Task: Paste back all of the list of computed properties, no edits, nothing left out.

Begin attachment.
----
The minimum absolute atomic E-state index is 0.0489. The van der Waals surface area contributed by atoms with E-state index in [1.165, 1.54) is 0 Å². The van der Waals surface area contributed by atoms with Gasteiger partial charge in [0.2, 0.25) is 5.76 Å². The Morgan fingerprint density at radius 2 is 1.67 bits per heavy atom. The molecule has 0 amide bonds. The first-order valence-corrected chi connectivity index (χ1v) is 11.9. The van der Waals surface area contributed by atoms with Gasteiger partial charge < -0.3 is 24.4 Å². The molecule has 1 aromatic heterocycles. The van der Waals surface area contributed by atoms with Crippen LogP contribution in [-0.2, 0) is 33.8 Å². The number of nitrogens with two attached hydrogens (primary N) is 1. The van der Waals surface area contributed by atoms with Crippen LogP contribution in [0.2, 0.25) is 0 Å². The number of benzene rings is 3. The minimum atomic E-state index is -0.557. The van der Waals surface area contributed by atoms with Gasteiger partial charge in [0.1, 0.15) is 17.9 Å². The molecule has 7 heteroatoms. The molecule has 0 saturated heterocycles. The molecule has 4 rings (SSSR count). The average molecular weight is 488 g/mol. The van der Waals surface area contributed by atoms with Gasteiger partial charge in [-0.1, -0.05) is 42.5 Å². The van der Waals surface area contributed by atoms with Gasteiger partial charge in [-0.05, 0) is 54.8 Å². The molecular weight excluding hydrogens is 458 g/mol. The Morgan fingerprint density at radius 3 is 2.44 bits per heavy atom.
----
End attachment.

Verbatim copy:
The minimum absolute atomic E-state index is 0.0489. The van der Waals surface area contributed by atoms with E-state index in [1.165, 1.54) is 0 Å². The van der Waals surface area contributed by atoms with Gasteiger partial charge in [0.2, 0.25) is 5.76 Å². The Morgan fingerprint density at radius 2 is 1.67 bits per heavy atom. The molecule has 0 amide bonds. The first-order valence-corrected chi connectivity index (χ1v) is 11.9. The van der Waals surface area contributed by atoms with Gasteiger partial charge < -0.3 is 24.4 Å². The molecule has 1 aromatic heterocycles. The van der Waals surface area contributed by atoms with Crippen LogP contribution in [-0.2, 0) is 33.8 Å². The number of nitrogens with two attached hydrogens (primary N) is 1. The van der Waals surface area contributed by atoms with Crippen LogP contribution in [0.2, 0.25) is 0 Å². The number of benzene rings is 3. The minimum atomic E-state index is -0.557. The van der Waals surface area contributed by atoms with Gasteiger partial charge in [0.1, 0.15) is 17.9 Å². The molecule has 7 heteroatoms. The molecule has 0 saturated heterocycles. The molecule has 4 rings (SSSR count). The average molecular weight is 488 g/mol. The van der Waals surface area contributed by atoms with Gasteiger partial charge in [-0.1, -0.05) is 42.5 Å². The van der Waals surface area contributed by atoms with Gasteiger partial charge in [-0.05, 0) is 54.8 Å². The molecular weight excluding hydrogens is 458 g/mol. The Morgan fingerprint density at radius 3 is 2.44 bits per heavy atom.